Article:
Manny in comic book

SPORTING CHANCE - Joaquin M. Henson (The Philippine Star) - March 8, 2013 - 12:00am

There are at least five books on Manny Pacquiao out in the market but I didn’t know a comic version was produced on his life until I saw and bought a copy (P480) at Fully Booked in Global City the other day.

The 94-page comic book is entitled “Pacquiao: Winning In and Out of the Ring” by illustrator Jose Gamboa who calls it an unauthorized biography. Although the book isn’t endorsed by Pacquiao, the list of acknowledgments includes the fighter’s congressional staff. The bibliography cites two articles published in The Philippine Star – “The Making of Manny Superstar” on March 13, 2004 and “The Difference is Manny’s Heart” on March 18, 2006.

The book stops short of Pacquiao capturing his eighth world title in an eighth division. It tracks his ring history up to the win over Joshua Clottey in March 2010. Pacquiao claimed the vacant WBC lightmiddleweight title – his eighth crown in an eighth division – via a unanimous 12-round decision over Antonio Margarito in November that year. Gamboa starts the book off with “Pacquiao’s Lessons of Success,” 11 things (including “Pray” “Find a ‘why’ bigger than yourself” and “Have a plan”) that he says were inspired by his win over Oscar de la Hoya in 2008.

The last page shows a collage of photographs where Gamboa is snapped with Pacquiao and Freddie Roach, Fr. Marlon Beof is blessing Pacquiao in a hotel room with family, friends and fans and Pacquiao is in the ring before a fight in Thailand. It’s an interesting story of Pacquiao’s rise to stardom from his humble beginnings to his early fights in General Santos City as an amateur to his boat ride to Manila to witnessing a friend Eugene Barutag die from injuries inflicted during a bout to his first outing on TV’s “Blow By Blow” to losing to Rustico Torrecampo on an upset knockout to tapping boyhood friend Buboy Fernandez as his trainer to winning the WBC flyweight crown from Chatchai Sasakul to meeting Jinkee at a mall and later getting married to yielding his WBC belt on the scales in Thailand to son Jimuel’s birth to his flight to the US to his introduction to Roach at the Wild Card Gym to stopping Lehlo Ledwaba for the IBF superbantamweight crown to his wins over Marco Antonio Barrera, Juan Manuel Marquez, David Diaz, De la Hoya, Ricky Hatton, Miguel Cotto and Clottey to becoming a family man with four children and a Congressman. Although a comic book, it has more detail than some other Pacquiao history books and that’s a big credit to Gamboa for his research.

For boxing fans, there is a brief description of the WBA, WBC, IBF, WBO and the Ring Magazine which recognizes “lineal” championships like the featherweight title that Pacquiao won by halting Barrera in 2003. There’s also a list of Pacquiao’s first seven titles in seven divisions.

While the book chronicles Pacquiao’s life as accurately as facts are available, some mistakes crop up. For instance, the lightflyweight minimum weight is mentioned to be 107 pounds (the range is 106 to 108), Torrecampo is sketched landing a right to knock out Pacquiao (when it was a left), the GAB is called the Gaming and Amusement Board instead of the Games and Amusements Board, the fighter whom Pacquiao replaced to challenge Ledwaba was Enrique Sanchez (not Carlo Sanchez as the book mentions) and De la Hoya battled Javier Castillejo (not Hector Velazquez whom he never fought – it was Pacquiao who halted Velazquez in 2005) in the main event on the night of the Ledwaba fight.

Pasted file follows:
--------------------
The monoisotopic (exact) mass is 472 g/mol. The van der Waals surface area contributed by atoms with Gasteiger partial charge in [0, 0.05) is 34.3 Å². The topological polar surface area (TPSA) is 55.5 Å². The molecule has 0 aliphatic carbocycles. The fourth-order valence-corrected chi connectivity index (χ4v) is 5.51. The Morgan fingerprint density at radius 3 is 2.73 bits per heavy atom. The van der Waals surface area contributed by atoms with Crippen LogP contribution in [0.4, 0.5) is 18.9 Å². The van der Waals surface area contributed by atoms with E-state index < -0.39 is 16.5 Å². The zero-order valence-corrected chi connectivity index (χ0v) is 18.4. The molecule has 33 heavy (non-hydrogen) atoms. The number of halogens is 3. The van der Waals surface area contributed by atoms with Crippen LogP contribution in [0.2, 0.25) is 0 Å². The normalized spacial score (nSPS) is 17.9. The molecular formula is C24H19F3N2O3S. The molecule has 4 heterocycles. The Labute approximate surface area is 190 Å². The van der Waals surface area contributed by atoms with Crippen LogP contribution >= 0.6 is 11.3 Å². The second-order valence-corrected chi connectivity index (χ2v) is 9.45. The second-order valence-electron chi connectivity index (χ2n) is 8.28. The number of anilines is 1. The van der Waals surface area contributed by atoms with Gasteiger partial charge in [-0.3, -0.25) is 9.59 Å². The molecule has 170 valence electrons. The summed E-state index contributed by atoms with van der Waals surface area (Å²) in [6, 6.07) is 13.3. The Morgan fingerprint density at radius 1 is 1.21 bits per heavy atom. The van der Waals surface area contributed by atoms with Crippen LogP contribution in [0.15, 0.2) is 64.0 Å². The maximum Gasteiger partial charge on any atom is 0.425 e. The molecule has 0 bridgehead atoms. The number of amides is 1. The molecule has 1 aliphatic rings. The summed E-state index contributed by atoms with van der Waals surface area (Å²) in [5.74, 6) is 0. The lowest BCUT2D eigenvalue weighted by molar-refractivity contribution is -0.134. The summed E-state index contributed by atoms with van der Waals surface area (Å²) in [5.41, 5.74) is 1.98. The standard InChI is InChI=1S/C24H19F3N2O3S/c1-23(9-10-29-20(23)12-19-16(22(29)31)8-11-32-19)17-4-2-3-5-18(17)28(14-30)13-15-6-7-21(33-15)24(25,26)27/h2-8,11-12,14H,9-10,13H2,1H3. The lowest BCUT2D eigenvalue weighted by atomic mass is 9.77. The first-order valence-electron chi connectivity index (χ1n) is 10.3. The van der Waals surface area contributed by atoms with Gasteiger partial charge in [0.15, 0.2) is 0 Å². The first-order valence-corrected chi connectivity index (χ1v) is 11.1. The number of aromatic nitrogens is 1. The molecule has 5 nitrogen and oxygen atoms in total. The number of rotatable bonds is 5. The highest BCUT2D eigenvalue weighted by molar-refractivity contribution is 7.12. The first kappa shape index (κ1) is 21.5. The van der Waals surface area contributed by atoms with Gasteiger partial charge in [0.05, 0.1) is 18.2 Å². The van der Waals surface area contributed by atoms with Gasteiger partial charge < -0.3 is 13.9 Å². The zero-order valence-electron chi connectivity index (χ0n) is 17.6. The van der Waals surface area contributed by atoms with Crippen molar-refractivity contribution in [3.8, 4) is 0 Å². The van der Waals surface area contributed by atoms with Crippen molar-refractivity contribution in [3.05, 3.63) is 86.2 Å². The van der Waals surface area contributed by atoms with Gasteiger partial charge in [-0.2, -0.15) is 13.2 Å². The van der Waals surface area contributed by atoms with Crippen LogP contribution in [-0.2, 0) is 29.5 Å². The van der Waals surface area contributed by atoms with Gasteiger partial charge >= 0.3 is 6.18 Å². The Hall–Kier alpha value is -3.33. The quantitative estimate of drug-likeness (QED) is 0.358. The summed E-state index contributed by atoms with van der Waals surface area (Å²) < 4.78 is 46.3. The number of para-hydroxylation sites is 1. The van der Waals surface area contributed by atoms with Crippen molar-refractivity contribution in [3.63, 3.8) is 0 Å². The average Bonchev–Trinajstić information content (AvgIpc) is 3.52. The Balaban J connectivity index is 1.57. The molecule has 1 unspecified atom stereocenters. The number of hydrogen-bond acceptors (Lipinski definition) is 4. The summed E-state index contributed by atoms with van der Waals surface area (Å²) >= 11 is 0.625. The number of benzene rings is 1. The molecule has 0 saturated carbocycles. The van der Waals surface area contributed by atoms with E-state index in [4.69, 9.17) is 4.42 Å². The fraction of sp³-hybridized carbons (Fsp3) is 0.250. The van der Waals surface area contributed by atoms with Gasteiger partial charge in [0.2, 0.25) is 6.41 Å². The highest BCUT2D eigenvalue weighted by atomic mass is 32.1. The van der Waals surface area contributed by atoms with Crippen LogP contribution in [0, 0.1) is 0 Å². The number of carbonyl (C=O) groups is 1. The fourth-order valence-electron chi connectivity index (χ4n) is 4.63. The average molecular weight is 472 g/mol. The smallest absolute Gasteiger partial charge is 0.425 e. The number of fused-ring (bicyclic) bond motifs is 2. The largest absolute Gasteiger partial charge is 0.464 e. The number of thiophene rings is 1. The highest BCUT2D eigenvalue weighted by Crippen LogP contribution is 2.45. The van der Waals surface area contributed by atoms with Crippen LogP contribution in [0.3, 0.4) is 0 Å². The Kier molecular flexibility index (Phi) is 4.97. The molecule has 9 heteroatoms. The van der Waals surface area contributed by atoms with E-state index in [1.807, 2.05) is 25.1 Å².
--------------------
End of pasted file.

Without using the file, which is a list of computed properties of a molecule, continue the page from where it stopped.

The illustrations are in black and white. If they were in color, the book would’ve been a lot more attractive. But as it is, it’s a nice buy and a good read. I’m a collector of ‘60s comic books with photo covers and I enjoy going through the details of every sketch in each panel. My collection isn’t large, less than 100 issues of varied titles including take-offs from TV series like “Tombstone Territory” “The Gallant Men” “Garrison’s Gorillas” “Rat Patrol” “Tales of the 77th Bengal Lancers” “Rawhide” “The Restless Gun” “The Gray Ghost” “The Swamp Fox” “Laramie” “The Rifleman” “Wyatt Earp” “Bat Masterson” “Maverick” and “Cheyenne.” I still don’t tire of admiring the drawings that were done in the ‘60s without the aid of computers. Gamboa’s Pacquiao comic book doesn’t belong to the genre of my collection but it’s still a valuable addition to the library. 

* * * *

After a 14-year absence from the art scene, former PBA assistant coach Dayong Mendoza reemerged to mount his third one-man show at the Blue Gray Gallery, Serendra, in Global City last Saturday. The exhibit was called “Dyip! Dyip! Dyip!,” Mendoza’s bold attempt at depicting the quaint qualities of the nation’s No. 1 mode of transportation. His latest works in oil capture urban life at its most telling and sensitive aspect.

“Pinoy ka kung nakasakay ka na ng dyip,” said Mendoza, a Master of Fine Arts graduate from the University of the Philippines-Diliman. “Kahit PBA coach na ako, sumasakay pa rin ako ng dyip papunta sa praktis at laro.” 

Mendoza sold out his first exhibit called “Basketbol Siris” about Philippine hoops at the Makati Shangri-La in 1996. He also sold out his second exhibit called “Ugat” about his father Al’s Mangatarem, Pangasinan, hometown at the SM Megamall in 1999. 

Mendoza held coaching jobs with Shark Energy Drink in the PBL, Ateneo and Adamson in the UAAP and Letran in the NCAA before working in the PBA with Shell and San Miguel Beer from 2004 to 2012.  He taught Multi Media Arts at the College of St. Benilde and his “Camp & Play” art-and-sports workshop is now on its 16th consecutive year. For inquiries about Mendoza’s works and workshop, please call 0942-2736962.

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